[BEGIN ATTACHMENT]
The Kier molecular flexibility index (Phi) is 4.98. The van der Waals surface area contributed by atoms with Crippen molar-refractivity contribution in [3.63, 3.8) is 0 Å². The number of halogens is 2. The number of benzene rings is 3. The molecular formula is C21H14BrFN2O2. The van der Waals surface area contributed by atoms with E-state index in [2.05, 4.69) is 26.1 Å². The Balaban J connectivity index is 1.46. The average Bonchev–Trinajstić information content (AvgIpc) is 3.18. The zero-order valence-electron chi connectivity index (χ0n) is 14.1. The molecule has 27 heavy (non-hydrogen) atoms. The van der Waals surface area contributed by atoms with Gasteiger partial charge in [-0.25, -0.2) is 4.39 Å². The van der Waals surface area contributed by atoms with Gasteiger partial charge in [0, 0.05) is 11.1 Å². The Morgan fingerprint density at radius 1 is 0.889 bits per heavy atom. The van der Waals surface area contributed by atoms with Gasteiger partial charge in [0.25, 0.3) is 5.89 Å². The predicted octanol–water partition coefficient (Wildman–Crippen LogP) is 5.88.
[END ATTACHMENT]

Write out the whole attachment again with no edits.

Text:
The Kier molecular flexibility index (Phi) is 4.98. The van der Waals surface area contributed by atoms with Crippen molar-refractivity contribution in [3.63, 3.8) is 0 Å². The number of halogens is 2. The number of benzene rings is 3. The molecular formula is C21H14BrFN2O2. The van der Waals surface area contributed by atoms with E-state index in [2.05, 4.69) is 26.1 Å². The Balaban J connectivity index is 1.46. The average Bonchev–Trinajstić information content (AvgIpc) is 3.18. The zero-order valence-electron chi connectivity index (χ0n) is 14.1. The molecule has 27 heavy (non-hydrogen) atoms. The van der Waals surface area contributed by atoms with Gasteiger partial charge in [-0.25, -0.2) is 4.39 Å². The van der Waals surface area contributed by atoms with Gasteiger partial charge in [0, 0.05) is 11.1 Å². The Morgan fingerprint density at radius 1 is 0.889 bits per heavy atom. The van der Waals surface area contributed by atoms with Gasteiger partial charge in [0.25, 0.3) is 5.89 Å². The predicted octanol–water partition coefficient (Wildman–Crippen LogP) is 5.88.